cool thanks, i did see a big srt manual in a local arb shop but didnt get time to look at it, although i feel srt has been developed by climbers for climbers on the street so,s to speak, which i like and that the official side of things is only just catching up.

still im sure the course would be interesting, i doubt there is one local to me though. 

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4 hours ago, carlos said:

so whats the deal with SRWP then? is that allowed or not or only srt for acsess???

 

Evening Carlos, apologies for delay.

 

Apparently SRWP is allowed but, as with SRT, will be subject to the higher level of compliance under W@H Regs = backup / safety line at all times.

 

Cheers,

Paul

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Evening Carlos, apologies for delay.
 
Apparently SRWP is allowed but, as with SRT, will be subject to the higher level of compliance under W@H Regs = backup / safety line at all times.
 
Cheers,
Paul

Which sort of spoils the whole idea, a single rope but with two! Mmmmmm not quite right is it !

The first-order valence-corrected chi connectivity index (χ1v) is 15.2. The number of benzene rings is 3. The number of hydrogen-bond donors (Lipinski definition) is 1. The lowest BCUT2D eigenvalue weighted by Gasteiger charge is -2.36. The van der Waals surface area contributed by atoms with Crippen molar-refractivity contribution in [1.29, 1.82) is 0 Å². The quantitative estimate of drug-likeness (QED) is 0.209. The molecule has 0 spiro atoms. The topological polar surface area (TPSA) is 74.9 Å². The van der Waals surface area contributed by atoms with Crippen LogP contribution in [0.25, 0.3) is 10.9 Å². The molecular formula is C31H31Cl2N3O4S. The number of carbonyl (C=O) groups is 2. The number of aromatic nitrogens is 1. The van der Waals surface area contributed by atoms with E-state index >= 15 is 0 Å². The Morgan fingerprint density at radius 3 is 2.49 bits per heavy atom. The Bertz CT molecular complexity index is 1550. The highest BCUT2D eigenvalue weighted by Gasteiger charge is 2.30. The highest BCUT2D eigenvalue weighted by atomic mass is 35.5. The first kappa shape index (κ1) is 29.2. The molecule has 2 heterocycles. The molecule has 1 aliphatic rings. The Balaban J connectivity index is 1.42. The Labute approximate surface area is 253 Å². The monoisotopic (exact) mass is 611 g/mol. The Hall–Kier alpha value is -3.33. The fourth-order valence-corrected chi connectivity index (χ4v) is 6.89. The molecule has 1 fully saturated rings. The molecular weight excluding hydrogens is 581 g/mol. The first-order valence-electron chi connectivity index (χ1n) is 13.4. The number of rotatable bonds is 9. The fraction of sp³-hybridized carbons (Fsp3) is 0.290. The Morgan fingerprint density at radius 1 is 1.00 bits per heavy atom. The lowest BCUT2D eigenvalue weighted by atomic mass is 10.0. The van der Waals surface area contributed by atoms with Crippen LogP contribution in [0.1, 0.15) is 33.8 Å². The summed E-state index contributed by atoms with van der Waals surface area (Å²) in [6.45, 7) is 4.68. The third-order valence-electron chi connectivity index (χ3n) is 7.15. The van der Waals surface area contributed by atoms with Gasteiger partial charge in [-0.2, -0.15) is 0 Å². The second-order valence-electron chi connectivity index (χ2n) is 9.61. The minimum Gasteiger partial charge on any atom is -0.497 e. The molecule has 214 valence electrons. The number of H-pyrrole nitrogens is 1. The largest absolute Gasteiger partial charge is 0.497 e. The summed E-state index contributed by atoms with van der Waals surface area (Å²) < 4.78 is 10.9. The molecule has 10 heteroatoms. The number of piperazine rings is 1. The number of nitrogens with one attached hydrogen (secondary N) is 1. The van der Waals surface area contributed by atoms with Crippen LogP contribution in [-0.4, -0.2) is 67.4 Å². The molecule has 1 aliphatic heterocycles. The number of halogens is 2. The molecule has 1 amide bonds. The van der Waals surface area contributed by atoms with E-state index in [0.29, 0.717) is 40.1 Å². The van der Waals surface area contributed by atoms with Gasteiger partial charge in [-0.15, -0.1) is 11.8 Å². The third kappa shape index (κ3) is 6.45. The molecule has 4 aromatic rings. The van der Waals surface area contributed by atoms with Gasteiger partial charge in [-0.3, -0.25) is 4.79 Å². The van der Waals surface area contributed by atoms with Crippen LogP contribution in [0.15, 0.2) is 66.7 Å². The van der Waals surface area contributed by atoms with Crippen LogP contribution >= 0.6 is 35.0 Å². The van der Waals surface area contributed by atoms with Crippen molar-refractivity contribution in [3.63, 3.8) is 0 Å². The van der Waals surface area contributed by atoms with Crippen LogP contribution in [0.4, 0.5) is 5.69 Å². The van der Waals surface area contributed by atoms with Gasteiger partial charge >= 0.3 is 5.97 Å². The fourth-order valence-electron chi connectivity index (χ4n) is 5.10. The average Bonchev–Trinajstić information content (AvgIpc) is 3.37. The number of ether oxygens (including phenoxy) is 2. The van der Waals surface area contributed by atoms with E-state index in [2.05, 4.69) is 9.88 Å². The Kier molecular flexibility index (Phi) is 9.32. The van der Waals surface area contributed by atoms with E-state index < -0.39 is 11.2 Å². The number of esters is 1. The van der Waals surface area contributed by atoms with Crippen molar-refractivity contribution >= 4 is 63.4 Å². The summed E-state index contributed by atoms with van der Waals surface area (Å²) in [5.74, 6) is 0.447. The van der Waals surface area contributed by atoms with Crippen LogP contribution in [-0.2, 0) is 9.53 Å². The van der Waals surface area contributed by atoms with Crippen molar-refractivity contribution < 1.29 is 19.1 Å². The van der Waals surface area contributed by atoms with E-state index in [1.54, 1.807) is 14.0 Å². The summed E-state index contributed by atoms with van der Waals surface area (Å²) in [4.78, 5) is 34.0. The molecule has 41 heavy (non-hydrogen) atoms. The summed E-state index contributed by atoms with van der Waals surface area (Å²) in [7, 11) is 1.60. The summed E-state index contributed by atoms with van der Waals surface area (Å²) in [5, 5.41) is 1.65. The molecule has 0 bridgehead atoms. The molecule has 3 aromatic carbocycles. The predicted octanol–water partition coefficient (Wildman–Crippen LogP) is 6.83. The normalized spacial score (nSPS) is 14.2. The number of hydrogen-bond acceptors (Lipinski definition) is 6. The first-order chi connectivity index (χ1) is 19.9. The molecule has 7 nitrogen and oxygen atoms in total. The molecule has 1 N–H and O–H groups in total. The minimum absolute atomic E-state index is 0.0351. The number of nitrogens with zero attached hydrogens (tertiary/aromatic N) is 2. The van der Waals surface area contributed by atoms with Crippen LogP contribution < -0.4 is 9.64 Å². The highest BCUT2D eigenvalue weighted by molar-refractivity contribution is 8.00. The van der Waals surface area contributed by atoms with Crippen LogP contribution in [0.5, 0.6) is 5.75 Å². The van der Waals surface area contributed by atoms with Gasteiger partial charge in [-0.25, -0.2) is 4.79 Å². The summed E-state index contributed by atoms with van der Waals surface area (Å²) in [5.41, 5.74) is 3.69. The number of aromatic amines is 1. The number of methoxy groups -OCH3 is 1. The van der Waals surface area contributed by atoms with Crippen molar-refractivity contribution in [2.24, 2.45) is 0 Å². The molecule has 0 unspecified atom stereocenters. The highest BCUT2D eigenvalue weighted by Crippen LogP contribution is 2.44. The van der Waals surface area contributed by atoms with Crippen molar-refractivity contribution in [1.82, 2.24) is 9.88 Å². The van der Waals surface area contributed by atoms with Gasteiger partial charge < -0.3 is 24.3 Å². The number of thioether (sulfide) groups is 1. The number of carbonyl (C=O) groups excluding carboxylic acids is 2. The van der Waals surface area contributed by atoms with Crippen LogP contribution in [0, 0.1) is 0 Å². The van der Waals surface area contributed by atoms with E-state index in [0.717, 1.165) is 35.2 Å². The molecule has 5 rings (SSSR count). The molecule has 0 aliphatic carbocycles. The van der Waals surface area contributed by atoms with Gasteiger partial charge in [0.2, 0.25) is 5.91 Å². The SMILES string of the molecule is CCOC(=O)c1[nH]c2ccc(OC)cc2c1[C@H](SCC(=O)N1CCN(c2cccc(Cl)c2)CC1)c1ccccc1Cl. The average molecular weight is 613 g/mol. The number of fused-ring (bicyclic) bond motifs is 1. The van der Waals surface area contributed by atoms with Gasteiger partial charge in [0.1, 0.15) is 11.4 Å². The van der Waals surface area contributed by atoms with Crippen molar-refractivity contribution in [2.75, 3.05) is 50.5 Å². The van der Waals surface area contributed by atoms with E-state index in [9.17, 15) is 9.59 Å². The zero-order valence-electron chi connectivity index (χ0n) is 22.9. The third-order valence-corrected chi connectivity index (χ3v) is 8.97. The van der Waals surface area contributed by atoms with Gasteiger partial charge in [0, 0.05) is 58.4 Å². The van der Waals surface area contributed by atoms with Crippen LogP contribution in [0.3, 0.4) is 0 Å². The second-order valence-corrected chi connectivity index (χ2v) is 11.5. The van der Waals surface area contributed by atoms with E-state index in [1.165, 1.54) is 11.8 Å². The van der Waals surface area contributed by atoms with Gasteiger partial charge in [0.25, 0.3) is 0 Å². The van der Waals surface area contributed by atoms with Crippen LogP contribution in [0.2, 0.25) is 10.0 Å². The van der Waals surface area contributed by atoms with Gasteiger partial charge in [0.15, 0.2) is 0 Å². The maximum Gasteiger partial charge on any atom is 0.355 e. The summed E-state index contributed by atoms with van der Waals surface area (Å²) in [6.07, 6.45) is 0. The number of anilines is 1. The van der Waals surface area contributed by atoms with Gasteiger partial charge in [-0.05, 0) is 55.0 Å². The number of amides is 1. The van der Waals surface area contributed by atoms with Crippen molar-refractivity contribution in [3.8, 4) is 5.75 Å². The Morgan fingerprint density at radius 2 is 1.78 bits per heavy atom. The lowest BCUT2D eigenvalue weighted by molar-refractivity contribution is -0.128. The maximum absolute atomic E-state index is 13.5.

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1 minute ago, Ian C said:


Which sort of spoils the whole idea, a single rope but with two! Mmmmmm not quite right is it !

I/we too believe the HSE 'W@H specialists' have been too simplistic in their approach and not really considered the difference in the structures climbed / descended here but they view SRT/SRWP as 'rope access' = higher level of compliance = 2nd line :/ 

 

Gonna give it a break now n pickup again tamarra.

 

Cheers,

Paul

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Been climbing over 25 years. Agree with most of what Tom D says , and Dumper re. leccy lads on two lines (different job) and Con too.

I have been climbing on SRT for over 5 years and it has transformed/lengthened my climbing life - despite being headed towards 50yrs I ache way less than I used to - surely good for repetitive strain etc etc.